Bisecting Mesa to see when the 3D acceleration regression was fixed.
Tao3D ran all night.
I want to identify the bad commit. I know 13.0.3 is bad, I know master is good. So it’s a simple case of
git bisect, right?
Things are never so simple. Apparently,
git bisect gets stuck because of a merge base being marked as “bad”. Looking things up on the web, it’s because…
git bisect can only find the first bad commit, not the first good one 😉 So doing it backwards, where “good” means “bad” and “bad” means “good”.
Result is surprising, it looks like this commit fixes things:
commit dc2d9b8da14b97376cca9c87e2408763b11bdaa7 Author: Marc-André Lureau <firstname.lastname@example.org> Date: Thu Feb 9 18:41:11 2017 +0400 tgsi-dump: dump label if instruction has one The instruction has an associated label when Instruction.Label == 1, as can be seen in ureg_emit_label() or tgsi_build_full_instruction(). This fixes dump generating extra :0 labels on conditionals, and virgl parsing more than the expected tokens and eventually reaching "Illegal command buffer" (when parsing more than a safety margin of 10 we currently have). Signed-off-by: Marc-André Lureau <email@example.com> Cc: "13.0 17.0" <firstname.lastname@example.org> Signed-off-by: Dave Airlie <email@example.com>
Marc-André had pointed me to bz1417932. But the symptoms seemed to be somewhat different, because I had garbage on screen instead of black windows, and also some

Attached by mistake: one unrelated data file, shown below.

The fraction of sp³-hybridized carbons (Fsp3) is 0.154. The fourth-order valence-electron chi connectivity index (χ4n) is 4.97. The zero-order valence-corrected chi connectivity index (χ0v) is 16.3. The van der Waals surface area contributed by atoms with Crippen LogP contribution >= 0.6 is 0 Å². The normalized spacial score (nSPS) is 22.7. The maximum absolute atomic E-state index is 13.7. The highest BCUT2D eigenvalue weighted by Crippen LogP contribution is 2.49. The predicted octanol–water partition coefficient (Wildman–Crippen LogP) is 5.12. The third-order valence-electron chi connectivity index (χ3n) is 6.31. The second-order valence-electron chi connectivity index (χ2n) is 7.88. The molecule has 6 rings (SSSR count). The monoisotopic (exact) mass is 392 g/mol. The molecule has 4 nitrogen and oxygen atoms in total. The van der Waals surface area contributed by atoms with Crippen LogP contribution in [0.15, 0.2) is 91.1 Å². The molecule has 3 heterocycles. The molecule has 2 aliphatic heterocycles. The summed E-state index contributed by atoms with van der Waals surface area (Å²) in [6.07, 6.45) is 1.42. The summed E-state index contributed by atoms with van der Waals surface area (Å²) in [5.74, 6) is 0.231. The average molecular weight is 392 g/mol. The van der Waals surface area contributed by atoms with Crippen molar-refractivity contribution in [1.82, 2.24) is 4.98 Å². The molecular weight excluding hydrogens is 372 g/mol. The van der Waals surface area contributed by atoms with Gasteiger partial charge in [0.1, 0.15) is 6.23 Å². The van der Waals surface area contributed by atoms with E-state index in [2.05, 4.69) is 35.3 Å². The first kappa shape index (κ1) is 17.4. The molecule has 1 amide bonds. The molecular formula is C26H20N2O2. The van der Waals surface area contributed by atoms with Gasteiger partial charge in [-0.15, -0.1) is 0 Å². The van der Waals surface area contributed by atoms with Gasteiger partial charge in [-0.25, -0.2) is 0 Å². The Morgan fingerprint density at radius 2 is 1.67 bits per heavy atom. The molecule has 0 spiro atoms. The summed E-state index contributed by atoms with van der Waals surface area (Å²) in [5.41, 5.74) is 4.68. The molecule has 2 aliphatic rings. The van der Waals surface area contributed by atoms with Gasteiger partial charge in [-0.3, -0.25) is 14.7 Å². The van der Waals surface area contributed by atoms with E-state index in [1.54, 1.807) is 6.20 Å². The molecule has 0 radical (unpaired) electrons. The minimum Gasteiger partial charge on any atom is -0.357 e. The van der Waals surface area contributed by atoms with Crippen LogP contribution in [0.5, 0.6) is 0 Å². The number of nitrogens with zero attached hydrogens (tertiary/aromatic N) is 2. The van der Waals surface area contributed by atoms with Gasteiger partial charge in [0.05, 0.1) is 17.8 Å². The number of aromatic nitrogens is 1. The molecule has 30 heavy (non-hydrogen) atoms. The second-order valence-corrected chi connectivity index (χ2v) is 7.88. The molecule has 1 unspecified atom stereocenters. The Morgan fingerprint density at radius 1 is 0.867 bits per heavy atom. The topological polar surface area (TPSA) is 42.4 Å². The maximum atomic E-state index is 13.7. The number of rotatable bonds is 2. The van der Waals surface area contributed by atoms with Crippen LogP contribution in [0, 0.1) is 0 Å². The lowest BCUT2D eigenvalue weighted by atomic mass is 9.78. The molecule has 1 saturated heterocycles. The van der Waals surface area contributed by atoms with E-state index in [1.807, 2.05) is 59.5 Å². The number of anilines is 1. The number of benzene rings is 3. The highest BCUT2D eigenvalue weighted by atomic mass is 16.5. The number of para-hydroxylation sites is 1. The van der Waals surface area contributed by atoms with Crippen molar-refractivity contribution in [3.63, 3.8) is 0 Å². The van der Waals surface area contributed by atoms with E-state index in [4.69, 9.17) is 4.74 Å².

MESA-LOADER messages not referenced in the original bug report.
Reinstalled Fedora 25 workstation on Muse. I have two possibilities for the BTRFS disaster:
- Either BTRFS screwed up badly, it’s a software fault, and I should not use BTRFS again,
- Or BTRFS reported a bad disk (which is somewhat consistent with the sector reallocation messages I saw in the kernel), it’s a hardware fault, and I should keep using BTRFS to detect if other sectors go bad.
I chose option 1, but I really don’t have much info beyond to make an informed decision, beyond information about the disk.
Spice memory allocation
Decided to take a look at spice memory allocation. Right now, there are a number of places where we statically allocate 10000 entries (
NUM_SURFACES really). So we need approximately 250K for DCC private areas, when in most cases, we use one surface. That seems like a waste.
I had started this on Muse before the disk crashed, and that was part of the data that I recovered.
Setting up backups for my Linux machines now 😉 I’d like to do that with BTRFS snapshot replications to the server, if at all possible. OK, I know, I’m taking some chances here 😉 The latest Synology update finally brings the Snapshot Replication application to the DSM412+. So I think a simple
rsync script to the DSM, with Snapshot Replication configured on the server is good enough.
This also allows me to fine-tune the backup of VMs (large files, infrequent backup) with the backup of my source editing directories (small files, frequent).